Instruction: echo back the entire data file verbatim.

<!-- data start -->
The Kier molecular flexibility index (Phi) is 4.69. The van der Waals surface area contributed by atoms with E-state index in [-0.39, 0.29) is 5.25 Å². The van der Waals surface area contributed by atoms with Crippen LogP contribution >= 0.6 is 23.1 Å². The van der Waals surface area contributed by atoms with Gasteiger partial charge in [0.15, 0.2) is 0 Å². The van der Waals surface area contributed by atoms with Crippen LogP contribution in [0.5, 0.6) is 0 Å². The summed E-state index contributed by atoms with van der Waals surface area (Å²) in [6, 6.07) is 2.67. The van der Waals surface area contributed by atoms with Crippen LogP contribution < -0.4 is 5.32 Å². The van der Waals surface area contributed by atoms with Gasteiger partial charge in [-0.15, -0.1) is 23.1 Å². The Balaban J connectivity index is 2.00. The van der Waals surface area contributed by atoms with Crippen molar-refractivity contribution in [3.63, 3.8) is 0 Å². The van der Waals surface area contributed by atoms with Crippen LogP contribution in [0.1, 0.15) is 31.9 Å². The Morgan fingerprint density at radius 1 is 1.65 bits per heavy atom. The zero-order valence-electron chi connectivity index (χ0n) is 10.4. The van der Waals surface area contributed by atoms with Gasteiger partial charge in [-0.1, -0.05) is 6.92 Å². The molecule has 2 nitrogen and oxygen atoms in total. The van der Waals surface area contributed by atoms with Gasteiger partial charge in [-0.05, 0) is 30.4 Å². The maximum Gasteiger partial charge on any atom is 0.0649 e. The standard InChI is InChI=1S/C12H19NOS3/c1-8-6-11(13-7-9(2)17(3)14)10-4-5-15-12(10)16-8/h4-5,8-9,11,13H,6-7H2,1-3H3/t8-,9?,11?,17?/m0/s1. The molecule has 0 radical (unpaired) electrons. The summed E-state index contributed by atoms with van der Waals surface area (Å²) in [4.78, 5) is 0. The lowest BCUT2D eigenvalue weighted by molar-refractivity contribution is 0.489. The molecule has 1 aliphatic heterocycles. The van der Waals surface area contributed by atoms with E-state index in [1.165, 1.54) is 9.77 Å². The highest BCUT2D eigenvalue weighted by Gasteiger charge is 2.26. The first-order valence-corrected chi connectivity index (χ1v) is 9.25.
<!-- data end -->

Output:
The Kier molecular flexibility index (Phi) is 4.69. The van der Waals surface area contributed by atoms with E-state index in [-0.39, 0.29) is 5.25 Å². The van der Waals surface area contributed by atoms with Crippen LogP contribution >= 0.6 is 23.1 Å². The van der Waals surface area contributed by atoms with Gasteiger partial charge in [0.15, 0.2) is 0 Å². The van der Waals surface area contributed by atoms with Crippen LogP contribution in [0.5, 0.6) is 0 Å². The summed E-state index contributed by atoms with van der Waals surface area (Å²) in [6, 6.07) is 2.67. The van der Waals surface area contributed by atoms with Crippen LogP contribution < -0.4 is 5.32 Å². The van der Waals surface area contributed by atoms with Gasteiger partial charge in [-0.15, -0.1) is 23.1 Å². The Balaban J connectivity index is 2.00. The van der Waals surface area contributed by atoms with Crippen molar-refractivity contribution in [3.63, 3.8) is 0 Å². The van der Waals surface area contributed by atoms with Crippen LogP contribution in [0.1, 0.15) is 31.9 Å². The Morgan fingerprint density at radius 1 is 1.65 bits per heavy atom. The zero-order valence-electron chi connectivity index (χ0n) is 10.4. The van der Waals surface area contributed by atoms with Gasteiger partial charge in [-0.1, -0.05) is 6.92 Å². The molecule has 2 nitrogen and oxygen atoms in total. The van der Waals surface area contributed by atoms with Gasteiger partial charge in [-0.05, 0) is 30.4 Å². The maximum Gasteiger partial charge on any atom is 0.0649 e. The standard InChI is InChI=1S/C12H19NOS3/c1-8-6-11(13-7-9(2)17(3)14)10-4-5-15-12(10)16-8/h4-5,8-9,11,13H,6-7H2,1-3H3/t8-,9?,11?,17?/m0/s1. The molecule has 0 radical (unpaired) electrons. The summed E-state index contributed by atoms with van der Waals surface area (Å²) in [4.78, 5) is 0. The lowest BCUT2D eigenvalue weighted by molar-refractivity contribution is 0.489. The molecule has 1 aliphatic heterocycles. The van der Waals surface area contributed by atoms with E-state index in [1.165, 1.54) is 9.77 Å². The highest BCUT2D eigenvalue weighted by Gasteiger charge is 2.26. The first-order valence-corrected chi connectivity index (χ1v) is 9.25.